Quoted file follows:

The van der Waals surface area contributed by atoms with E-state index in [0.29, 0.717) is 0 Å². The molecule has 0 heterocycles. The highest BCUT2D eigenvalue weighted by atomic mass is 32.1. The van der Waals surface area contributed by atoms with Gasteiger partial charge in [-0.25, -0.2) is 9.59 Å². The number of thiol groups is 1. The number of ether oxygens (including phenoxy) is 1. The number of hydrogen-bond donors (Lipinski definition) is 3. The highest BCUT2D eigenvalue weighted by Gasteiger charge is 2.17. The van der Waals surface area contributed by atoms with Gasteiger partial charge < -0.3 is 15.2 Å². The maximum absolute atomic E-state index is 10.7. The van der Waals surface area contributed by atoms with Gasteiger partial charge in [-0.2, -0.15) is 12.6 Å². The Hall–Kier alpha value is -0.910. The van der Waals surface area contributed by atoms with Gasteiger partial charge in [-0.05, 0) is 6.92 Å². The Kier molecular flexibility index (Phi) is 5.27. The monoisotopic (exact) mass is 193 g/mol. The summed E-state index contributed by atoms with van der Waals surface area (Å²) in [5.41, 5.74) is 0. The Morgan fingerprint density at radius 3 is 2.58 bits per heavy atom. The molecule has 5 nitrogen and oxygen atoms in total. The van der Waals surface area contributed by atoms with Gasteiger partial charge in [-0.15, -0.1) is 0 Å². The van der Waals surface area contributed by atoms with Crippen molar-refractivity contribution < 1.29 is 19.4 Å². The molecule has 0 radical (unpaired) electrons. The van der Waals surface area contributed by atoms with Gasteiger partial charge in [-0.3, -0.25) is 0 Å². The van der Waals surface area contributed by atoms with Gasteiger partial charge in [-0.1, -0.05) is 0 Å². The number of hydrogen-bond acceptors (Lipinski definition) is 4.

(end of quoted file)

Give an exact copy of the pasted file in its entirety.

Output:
The van der Waals surface area contributed by atoms with E-state index in [0.29, 0.717) is 0 Å². The molecule has 0 heterocycles. The highest BCUT2D eigenvalue weighted by atomic mass is 32.1. The van der Waals surface area contributed by atoms with Gasteiger partial charge in [-0.25, -0.2) is 9.59 Å². The number of thiol groups is 1. The number of ether oxygens (including phenoxy) is 1. The number of hydrogen-bond donors (Lipinski definition) is 3. The highest BCUT2D eigenvalue weighted by Gasteiger charge is 2.17. The van der Waals surface area contributed by atoms with Gasteiger partial charge < -0.3 is 15.2 Å². The maximum absolute atomic E-state index is 10.7. The van der Waals surface area contributed by atoms with Gasteiger partial charge in [-0.2, -0.15) is 12.6 Å². The Hall–Kier alpha value is -0.910. The van der Waals surface area contributed by atoms with Gasteiger partial charge in [-0.05, 0) is 6.92 Å². The Kier molecular flexibility index (Phi) is 5.27. The monoisotopic (exact) mass is 193 g/mol. The summed E-state index contributed by atoms with van der Waals surface area (Å²) in [5.41, 5.74) is 0. The Morgan fingerprint density at radius 3 is 2.58 bits per heavy atom. The molecule has 5 nitrogen and oxygen atoms in total. The van der Waals surface area contributed by atoms with Gasteiger partial charge in [-0.15, -0.1) is 0 Å². The van der Waals surface area contributed by atoms with Crippen molar-refractivity contribution < 1.29 is 19.4 Å². The molecule has 0 radical (unpaired) electrons. The van der Waals surface area contributed by atoms with Gasteiger partial charge in [-0.3, -0.25) is 0 Å². The van der Waals surface area contributed by atoms with Gasteiger partial charge in [-0.1, -0.05) is 0 Å². The number of hydrogen-bond acceptors (Lipinski definition) is 4.